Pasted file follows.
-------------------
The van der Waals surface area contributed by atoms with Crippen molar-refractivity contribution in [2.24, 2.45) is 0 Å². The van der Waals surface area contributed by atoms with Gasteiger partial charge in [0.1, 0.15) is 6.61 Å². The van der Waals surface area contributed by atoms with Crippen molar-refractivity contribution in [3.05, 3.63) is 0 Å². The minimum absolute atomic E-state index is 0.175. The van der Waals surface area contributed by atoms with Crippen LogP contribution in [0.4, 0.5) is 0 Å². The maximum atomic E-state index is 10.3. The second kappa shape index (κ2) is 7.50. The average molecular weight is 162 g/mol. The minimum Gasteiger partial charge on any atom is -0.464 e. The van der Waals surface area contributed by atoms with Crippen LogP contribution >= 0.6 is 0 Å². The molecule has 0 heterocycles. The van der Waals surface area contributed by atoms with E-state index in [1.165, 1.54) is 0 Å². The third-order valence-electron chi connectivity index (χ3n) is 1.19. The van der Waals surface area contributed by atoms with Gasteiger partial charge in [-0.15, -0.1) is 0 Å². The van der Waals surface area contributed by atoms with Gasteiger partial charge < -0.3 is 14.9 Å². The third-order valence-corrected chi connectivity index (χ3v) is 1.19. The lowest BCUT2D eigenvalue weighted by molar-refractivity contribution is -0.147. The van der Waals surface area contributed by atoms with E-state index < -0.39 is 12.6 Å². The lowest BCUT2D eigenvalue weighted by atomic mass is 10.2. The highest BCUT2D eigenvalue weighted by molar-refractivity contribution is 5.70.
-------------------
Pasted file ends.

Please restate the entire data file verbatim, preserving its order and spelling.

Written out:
The van der Waals surface area contributed by atoms with Crippen molar-refractivity contribution in [2.24, 2.45) is 0 Å². The van der Waals surface area contributed by atoms with Gasteiger partial charge in [0.1, 0.15) is 6.61 Å². The van der Waals surface area contributed by atoms with Crippen molar-refractivity contribution in [3.05, 3.63) is 0 Å². The minimum absolute atomic E-state index is 0.175. The van der Waals surface area contributed by atoms with Crippen LogP contribution in [0.4, 0.5) is 0 Å². The maximum atomic E-state index is 10.3. The second kappa shape index (κ2) is 7.50. The average molecular weight is 162 g/mol. The minimum Gasteiger partial charge on any atom is -0.464 e. The van der Waals surface area contributed by atoms with Crippen LogP contribution >= 0.6 is 0 Å². The molecule has 0 heterocycles. The van der Waals surface area contributed by atoms with E-state index in [1.165, 1.54) is 0 Å². The third-order valence-electron chi connectivity index (χ3n) is 1.19. The van der Waals surface area contributed by atoms with Gasteiger partial charge in [-0.15, -0.1) is 0 Å². The van der Waals surface area contributed by atoms with Gasteiger partial charge < -0.3 is 14.9 Å². The third-order valence-corrected chi connectivity index (χ3v) is 1.19. The lowest BCUT2D eigenvalue weighted by molar-refractivity contribution is -0.147. The van der Waals surface area contributed by atoms with E-state index < -0.39 is 12.6 Å². The lowest BCUT2D eigenvalue weighted by atomic mass is 10.2. The highest BCUT2D eigenvalue weighted by molar-refractivity contribution is 5.70.